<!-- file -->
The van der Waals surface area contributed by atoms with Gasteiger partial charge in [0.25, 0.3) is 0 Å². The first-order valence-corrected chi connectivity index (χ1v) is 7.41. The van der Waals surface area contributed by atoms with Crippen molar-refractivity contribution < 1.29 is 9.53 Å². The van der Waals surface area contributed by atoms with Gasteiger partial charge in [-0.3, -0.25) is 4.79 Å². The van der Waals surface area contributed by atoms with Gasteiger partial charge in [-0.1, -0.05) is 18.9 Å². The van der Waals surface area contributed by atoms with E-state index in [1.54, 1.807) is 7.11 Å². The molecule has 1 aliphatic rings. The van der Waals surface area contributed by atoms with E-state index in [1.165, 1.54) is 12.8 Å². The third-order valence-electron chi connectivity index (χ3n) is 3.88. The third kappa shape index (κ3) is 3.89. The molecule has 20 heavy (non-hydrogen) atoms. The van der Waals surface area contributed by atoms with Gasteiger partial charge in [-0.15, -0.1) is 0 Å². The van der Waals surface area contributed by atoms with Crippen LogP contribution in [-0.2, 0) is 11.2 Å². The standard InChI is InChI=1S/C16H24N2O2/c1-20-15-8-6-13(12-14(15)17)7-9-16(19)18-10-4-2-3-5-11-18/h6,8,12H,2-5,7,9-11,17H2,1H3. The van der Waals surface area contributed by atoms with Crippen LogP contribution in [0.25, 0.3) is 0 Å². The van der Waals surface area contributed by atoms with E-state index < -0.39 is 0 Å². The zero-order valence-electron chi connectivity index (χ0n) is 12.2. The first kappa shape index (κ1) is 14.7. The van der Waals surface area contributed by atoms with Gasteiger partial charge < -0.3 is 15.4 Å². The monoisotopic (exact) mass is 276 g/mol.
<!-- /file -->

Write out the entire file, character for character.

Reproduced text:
The van der Waals surface area contributed by atoms with Gasteiger partial charge in [0.25, 0.3) is 0 Å². The first-order valence-corrected chi connectivity index (χ1v) is 7.41. The van der Waals surface area contributed by atoms with Crippen molar-refractivity contribution < 1.29 is 9.53 Å². The van der Waals surface area contributed by atoms with Gasteiger partial charge in [-0.3, -0.25) is 4.79 Å². The van der Waals surface area contributed by atoms with Gasteiger partial charge in [-0.1, -0.05) is 18.9 Å². The van der Waals surface area contributed by atoms with E-state index in [1.54, 1.807) is 7.11 Å². The molecule has 1 aliphatic rings. The van der Waals surface area contributed by atoms with E-state index in [1.165, 1.54) is 12.8 Å². The third-order valence-electron chi connectivity index (χ3n) is 3.88. The third kappa shape index (κ3) is 3.89. The molecule has 20 heavy (non-hydrogen) atoms. The van der Waals surface area contributed by atoms with Gasteiger partial charge in [-0.15, -0.1) is 0 Å². The van der Waals surface area contributed by atoms with Crippen LogP contribution in [-0.2, 0) is 11.2 Å². The standard InChI is InChI=1S/C16H24N2O2/c1-20-15-8-6-13(12-14(15)17)7-9-16(19)18-10-4-2-3-5-11-18/h6,8,12H,2-5,7,9-11,17H2,1H3. The van der Waals surface area contributed by atoms with Crippen LogP contribution in [0.25, 0.3) is 0 Å². The van der Waals surface area contributed by atoms with E-state index < -0.39 is 0 Å². The zero-order valence-electron chi connectivity index (χ0n) is 12.2. The first kappa shape index (κ1) is 14.7. The van der Waals surface area contributed by atoms with Gasteiger partial charge < -0.3 is 15.4 Å². The monoisotopic (exact) mass is 276 g/mol.